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Sunday, March 6, 2011

Una Ragazza on Play: The Star-Spangled Banner

The American national anthem is well-acknowledged to be difficult to sing. Spreading over one and a half octaves, it causes the band to start off with the lowest possibly "O! Say can you see..." so that we would not be screeching by the time we reach "O'er the land of the free..."

The original star-spangled banner made in 1813 that now hangs in the National Museum of American History in Washington, D.C. One star was apparently cut out and given to an important official

Having grown up in Singapore, and having memorized the national anthem, “Majullah Singapura” since I was five after being chosen to raise the flag in the kindergarten playground every morning, I had come to assume that everybody knows and sings his own national anthem in the same context that I had back home.

In secondary school (the term for middle school in former British colonies), because I was enrolled in a dominant Chinese institution, the Chinese school song was also sung every day. For many years, including the time when my sister was a student, it was also followed by morning exercises. I soon learnt that this was an import from the Chinese mainland, where physical exercises along with the singing of patriotic songs is de riguer not only in schools but also in some companies (such as factories).

Primary school kids in Singapore singing the national anthem during the morning assembly

When I was a child living in Chinatown in Singapore, I also recall falling asleep in front of the television only to be awakened by the national anthem loudly playing to signal that programming for the day had been completed.

Perhaps because of its connotation as a national anthem, I was under the impression that these associations with the national song were uniform around the world.

The ubiquitous logo of the Singapore Broadcasting Corporation, which used to play the national anthem at the end of each day's programming

In a way, the above may explain my slight surprise in hearing the Star-Spangled Banner being played before the Westminster Kennel Club Dog Show, possibly the most famous pet competition in the world that takes place each February in New York.

I soon learned that the U.S. national anthem is not sung in schools across America, although the pledge of allegiance is. The anthem, in fact, is sung at the beginning of every sporting event and major competition in this country.

Dogs and humans alike stand at attention for the Star-Spangled Banner at the start of the Westminster Kennel Club Dog Show in Madison Square Garden

Unlike in Singapore, where I'm used to hearing Majullah Singapura sung in unison with the accompaniment of a brass band, here in America, the Star-Spangled Banner is often led by a celebrity.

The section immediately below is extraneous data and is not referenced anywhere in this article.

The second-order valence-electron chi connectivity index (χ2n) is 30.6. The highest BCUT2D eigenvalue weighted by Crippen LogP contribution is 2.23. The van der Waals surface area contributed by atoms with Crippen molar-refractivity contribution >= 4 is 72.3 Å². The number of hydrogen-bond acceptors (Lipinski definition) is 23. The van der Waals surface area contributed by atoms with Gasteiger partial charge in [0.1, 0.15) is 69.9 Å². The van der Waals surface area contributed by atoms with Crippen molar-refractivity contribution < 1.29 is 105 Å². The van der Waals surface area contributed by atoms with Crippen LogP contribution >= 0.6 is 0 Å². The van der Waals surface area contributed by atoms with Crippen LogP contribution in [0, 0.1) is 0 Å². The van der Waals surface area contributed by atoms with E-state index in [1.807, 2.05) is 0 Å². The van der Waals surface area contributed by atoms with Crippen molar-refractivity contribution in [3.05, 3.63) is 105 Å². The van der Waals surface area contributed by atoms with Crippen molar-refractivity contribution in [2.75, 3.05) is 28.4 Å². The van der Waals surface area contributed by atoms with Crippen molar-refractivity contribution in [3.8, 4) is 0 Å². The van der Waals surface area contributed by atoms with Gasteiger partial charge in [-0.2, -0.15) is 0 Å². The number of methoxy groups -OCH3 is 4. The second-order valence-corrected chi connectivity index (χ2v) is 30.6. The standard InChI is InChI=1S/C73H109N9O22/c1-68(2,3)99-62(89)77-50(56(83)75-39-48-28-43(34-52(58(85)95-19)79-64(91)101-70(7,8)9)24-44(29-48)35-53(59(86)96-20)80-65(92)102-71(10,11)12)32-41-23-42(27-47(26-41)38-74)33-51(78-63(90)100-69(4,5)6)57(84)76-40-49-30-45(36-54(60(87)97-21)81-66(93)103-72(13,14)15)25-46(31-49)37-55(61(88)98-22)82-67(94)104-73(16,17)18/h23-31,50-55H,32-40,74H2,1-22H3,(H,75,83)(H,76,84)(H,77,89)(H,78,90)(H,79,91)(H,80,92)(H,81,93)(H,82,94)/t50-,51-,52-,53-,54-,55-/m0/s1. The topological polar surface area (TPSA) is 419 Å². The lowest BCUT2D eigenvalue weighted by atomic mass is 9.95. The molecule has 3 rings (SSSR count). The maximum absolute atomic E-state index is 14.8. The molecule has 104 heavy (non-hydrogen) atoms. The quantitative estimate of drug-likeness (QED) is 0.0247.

Most of the time, the celebrity add his or her personal touch to the song. The result is often positive. Unfortunately, the most recent memory among Americans is that of Christina Aguilera getting the lyrics wrong at this year's Super Bowl.

One especially unusual performance of the song took place on September 12, 2001, after the United States had been attacked by terrorists the day before: it was played by the Band of the Coldstream Guards at Buckingham Palace in London at the ceremonial Changing of the Guard as a gesture of support for Britain's ally.

Perhaps the most controversial, albeit fascinating, rendition of the Star-Spangled Banner is that performed by Jimi Hendrix at the historic Woodstock music festival in August 1969. Dramatically played on a screeching electric guitar that simulated dropping bombs, blasting explosions and firing machine guns, it echoed as a backdrop to what the nation was going through at that time -- the Vietnam War. Modern-day listeners may feel that it is a piece of artwork that may have made its way into the Museum of Modern Art.

Jimi Hendrix performing the Star-Spangled Banner at Woodstock in 1969

Which brings a geek like me to ask the question of how much we all know about national anthems around the world.

With some research, I've come up with the names of 10 national anthems. In English. See how many you can guess correctly. When you're done, click on the first comment to view the answers.


1. The March of the Volunteers
2. My Country, My Country, My Country
3. My Homeland
The Soldier's Song
5. The Hope
6. Up Above the Young Rhine
Hundreds of Flowers
Yes, We Love This Country
Chosen Land
10. Glory to the Brave People

(Some pictures and videos taken from the Internet)


  1. Here are the countries to which the 10 anthems above belong:

    1. The March of the Volunteers - CHINA (Yìyǒngjūn Jìnxíngqǔ)

    2. My Country, My Country, My Country - EGYPT (Bilady, Bilady, Bilady)

    3. My Homeland - IRAQ (Mawtini)

    4. The Soldier's Song - IRELAND (Amhrán na bhFiann)

    5. The Hope - ISRAEL (HaTikvah)

    6. Up Above the Young Rhine - LIECHTENSTEIN (Oben am jungen Rhein)

    7. Hundreds of Flowers - NEPAL (Sayaun Thunga Phool Ka)

    8. Yes, We Love This Country - NORWAY (Ja, vi elsker dette landet)

    9. Chosen Land - THE PHILIPPINES (Lupang Hinirang)

    10. Glory to the Brave People - VENEZUELA (Gloria al Bravo Pueblo)

  2. I still remember those days when our national anthem signified the end of the day's TV! Think that was followed by some colourful grid...

    And my Sg society in university once played Majullah Singapura at the end of a bop to the surprise and glee of everyone, and guess what, everyone knew then that it was time to go!

  3. hm... its Majulah Singapura. One L. Not double L. Sorry babe, I'm Malay and a sucker for good spelling :)